In some ways, The Last Kingdom is what Game of Thrones should have been: A never-ending power struggle minus the completely irrational plot twists. Then again, despite being comprehensible, the changes of heart Uhtred of Bebbanburg must endure from those he serves are no less ridiculous than a boy-king killing a courtesan with a crossbow.
Uhtred wins a decisive battle for the king, both with his information and his sword, and is rewarded only with debt that ties him to the ruler for the foreseeable future. Uhtred defeats the leader of the Danes, and someone else takes the credit. He delivers another king from slavery and puts him in power, only for said king to ship Uhtred off as a slave himself.
On and on the cycle goes: Uhtred shows loyalty, and the world spits in his face. In that sense, he is not unlike Jon Snow, the tragic hero of Game of Thrones who, if you ask me, is the one guy doing everything right yet never seeing anything for it.
Both Jon and Uhtred are what a similar character, The Boss from Metal Gear Solid, would call “loyal to the end.” All three are so principled, so unyielding, that they will take their belief all the way to self-destruction if they must – and that is the drawback of this noble approach: If you act only from conviction, your loyalties must inevitably change, and they will likely change in a way that will often keep you from being rewarded for your dedication.
Uhtred sways between the Danes and the Saxons, Jon Snow flip-flops between the Night Watch and his family, and The Boss pits her truth against her country. As a result, the latter concludes:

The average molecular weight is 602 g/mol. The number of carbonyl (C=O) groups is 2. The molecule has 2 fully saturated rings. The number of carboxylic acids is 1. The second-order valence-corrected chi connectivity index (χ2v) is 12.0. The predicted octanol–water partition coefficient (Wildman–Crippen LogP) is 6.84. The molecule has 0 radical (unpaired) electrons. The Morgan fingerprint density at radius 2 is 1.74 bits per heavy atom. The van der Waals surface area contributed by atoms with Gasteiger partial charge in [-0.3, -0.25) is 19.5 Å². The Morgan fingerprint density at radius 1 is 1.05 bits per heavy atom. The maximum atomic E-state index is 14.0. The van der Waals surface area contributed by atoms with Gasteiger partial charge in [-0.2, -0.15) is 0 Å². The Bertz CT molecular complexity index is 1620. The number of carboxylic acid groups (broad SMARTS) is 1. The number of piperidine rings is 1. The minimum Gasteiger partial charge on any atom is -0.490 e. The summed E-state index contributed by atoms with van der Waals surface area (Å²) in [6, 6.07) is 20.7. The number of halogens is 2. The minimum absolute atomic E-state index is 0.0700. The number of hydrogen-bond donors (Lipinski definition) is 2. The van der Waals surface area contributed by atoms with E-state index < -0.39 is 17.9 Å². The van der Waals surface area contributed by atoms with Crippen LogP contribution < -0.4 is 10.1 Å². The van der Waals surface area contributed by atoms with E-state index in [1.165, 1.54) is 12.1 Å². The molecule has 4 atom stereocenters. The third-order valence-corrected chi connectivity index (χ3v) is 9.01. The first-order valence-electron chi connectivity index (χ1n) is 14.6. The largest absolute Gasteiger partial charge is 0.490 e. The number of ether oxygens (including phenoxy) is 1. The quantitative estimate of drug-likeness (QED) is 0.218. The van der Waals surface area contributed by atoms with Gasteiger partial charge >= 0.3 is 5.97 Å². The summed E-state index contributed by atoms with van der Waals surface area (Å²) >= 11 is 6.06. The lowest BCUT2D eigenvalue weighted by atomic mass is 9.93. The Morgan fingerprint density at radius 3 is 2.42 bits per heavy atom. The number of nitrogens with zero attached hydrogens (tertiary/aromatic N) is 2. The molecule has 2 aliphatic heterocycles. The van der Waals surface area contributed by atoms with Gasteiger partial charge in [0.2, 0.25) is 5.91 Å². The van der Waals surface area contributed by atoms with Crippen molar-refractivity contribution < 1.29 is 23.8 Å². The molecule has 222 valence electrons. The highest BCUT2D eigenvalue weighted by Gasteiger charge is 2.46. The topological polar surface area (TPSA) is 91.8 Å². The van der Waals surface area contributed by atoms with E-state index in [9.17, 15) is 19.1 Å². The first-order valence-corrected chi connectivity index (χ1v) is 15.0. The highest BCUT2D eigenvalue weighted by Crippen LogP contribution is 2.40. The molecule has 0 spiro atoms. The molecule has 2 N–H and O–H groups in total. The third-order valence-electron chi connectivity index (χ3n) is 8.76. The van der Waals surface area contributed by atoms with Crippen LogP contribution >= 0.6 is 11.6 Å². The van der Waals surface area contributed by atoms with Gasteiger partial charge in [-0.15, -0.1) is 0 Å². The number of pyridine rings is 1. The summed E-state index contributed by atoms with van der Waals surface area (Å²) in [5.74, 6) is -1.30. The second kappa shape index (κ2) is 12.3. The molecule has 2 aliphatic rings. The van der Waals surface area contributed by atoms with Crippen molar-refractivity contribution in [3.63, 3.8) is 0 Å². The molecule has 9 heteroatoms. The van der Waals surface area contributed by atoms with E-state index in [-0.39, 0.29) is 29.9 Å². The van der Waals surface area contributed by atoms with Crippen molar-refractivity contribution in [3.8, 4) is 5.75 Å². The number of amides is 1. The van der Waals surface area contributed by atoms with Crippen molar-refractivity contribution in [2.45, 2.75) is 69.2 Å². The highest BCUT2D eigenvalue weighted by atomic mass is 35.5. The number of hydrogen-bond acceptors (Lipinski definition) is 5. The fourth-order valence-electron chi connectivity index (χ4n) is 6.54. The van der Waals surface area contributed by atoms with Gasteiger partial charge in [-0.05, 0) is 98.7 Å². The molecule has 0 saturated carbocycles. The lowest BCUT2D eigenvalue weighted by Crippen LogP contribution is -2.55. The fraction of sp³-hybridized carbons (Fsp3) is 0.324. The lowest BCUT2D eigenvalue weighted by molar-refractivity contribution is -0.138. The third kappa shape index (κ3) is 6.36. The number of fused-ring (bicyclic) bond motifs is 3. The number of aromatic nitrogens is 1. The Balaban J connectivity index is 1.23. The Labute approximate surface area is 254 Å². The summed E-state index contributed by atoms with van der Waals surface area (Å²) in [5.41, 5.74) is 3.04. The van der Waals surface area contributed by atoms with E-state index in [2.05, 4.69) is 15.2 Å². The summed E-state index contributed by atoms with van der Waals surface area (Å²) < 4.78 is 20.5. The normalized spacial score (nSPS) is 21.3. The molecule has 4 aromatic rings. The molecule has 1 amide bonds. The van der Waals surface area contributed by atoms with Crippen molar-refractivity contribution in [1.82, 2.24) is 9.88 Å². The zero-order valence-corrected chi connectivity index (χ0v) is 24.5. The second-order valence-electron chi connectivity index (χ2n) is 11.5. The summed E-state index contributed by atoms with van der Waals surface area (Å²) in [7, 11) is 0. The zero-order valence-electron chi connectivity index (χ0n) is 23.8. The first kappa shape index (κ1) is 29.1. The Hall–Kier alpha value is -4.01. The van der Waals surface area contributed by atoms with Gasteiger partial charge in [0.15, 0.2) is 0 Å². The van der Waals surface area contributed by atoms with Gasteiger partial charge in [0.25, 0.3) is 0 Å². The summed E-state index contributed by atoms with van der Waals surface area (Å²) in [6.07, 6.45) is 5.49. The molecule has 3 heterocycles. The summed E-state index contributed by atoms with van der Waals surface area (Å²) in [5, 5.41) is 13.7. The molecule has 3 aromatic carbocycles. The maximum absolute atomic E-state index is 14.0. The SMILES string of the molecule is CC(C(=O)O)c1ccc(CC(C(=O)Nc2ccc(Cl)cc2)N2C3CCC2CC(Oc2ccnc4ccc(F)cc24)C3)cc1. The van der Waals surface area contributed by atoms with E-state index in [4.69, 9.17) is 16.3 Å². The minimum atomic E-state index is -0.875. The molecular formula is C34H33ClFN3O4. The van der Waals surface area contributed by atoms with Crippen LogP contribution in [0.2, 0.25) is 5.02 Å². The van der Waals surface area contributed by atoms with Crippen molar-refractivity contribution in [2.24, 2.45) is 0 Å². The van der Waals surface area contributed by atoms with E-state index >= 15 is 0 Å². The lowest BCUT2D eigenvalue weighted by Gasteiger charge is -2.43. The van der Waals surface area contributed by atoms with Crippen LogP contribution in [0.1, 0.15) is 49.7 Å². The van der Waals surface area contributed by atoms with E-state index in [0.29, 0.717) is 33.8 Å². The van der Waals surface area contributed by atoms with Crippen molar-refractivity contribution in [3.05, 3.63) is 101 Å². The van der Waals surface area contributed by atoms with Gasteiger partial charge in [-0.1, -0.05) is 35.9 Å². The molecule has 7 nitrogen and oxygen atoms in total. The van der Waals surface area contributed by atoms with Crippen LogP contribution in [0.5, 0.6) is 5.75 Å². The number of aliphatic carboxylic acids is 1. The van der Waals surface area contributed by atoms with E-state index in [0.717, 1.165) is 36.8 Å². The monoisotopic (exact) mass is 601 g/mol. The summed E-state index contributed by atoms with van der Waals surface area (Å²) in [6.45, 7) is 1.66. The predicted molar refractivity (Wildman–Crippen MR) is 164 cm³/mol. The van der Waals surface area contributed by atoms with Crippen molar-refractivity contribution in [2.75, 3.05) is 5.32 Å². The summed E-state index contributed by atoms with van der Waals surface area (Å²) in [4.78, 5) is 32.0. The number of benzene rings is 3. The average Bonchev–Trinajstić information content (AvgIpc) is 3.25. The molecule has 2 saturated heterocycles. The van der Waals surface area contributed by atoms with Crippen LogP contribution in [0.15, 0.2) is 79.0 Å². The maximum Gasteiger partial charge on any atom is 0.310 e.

“As long as we have ‘loyalty to the end,’ there’s no point in believing in anything…even in those we love. The only thing we can believe in with absolute certainty is the mission.”
Uhtred heals the king’s son and loses his own. He helps his lover become a ruler, but to be one, she must withdraw from the relationship. Loyalty born from principle is, by definition, loyalty that transforms with time. When we change, so do our values and, as a result, the causes we believe to be the right ones.
It is not an easy life, a life of loyalty to the end. There is no perfect resolution. You can sign up for a system you’ll eventually lose faith in by the time you collect its greatest rewards, or you can stick to your guns and have them be the only ones you can 100% rely on.
There is something, however, that even those loyal to the end can believe in: The example they will set for others. No matter how much hardship it comes with, loyalty to the end is awe-inspiring. Deep down, most of us wish we were half as principled as our heroes. But are we ready to persevere when those very principles will turn against us?
Only time will tell, but your show is not over yet. You are a long way from your last season, and it’s never too late to fight for what you believe in.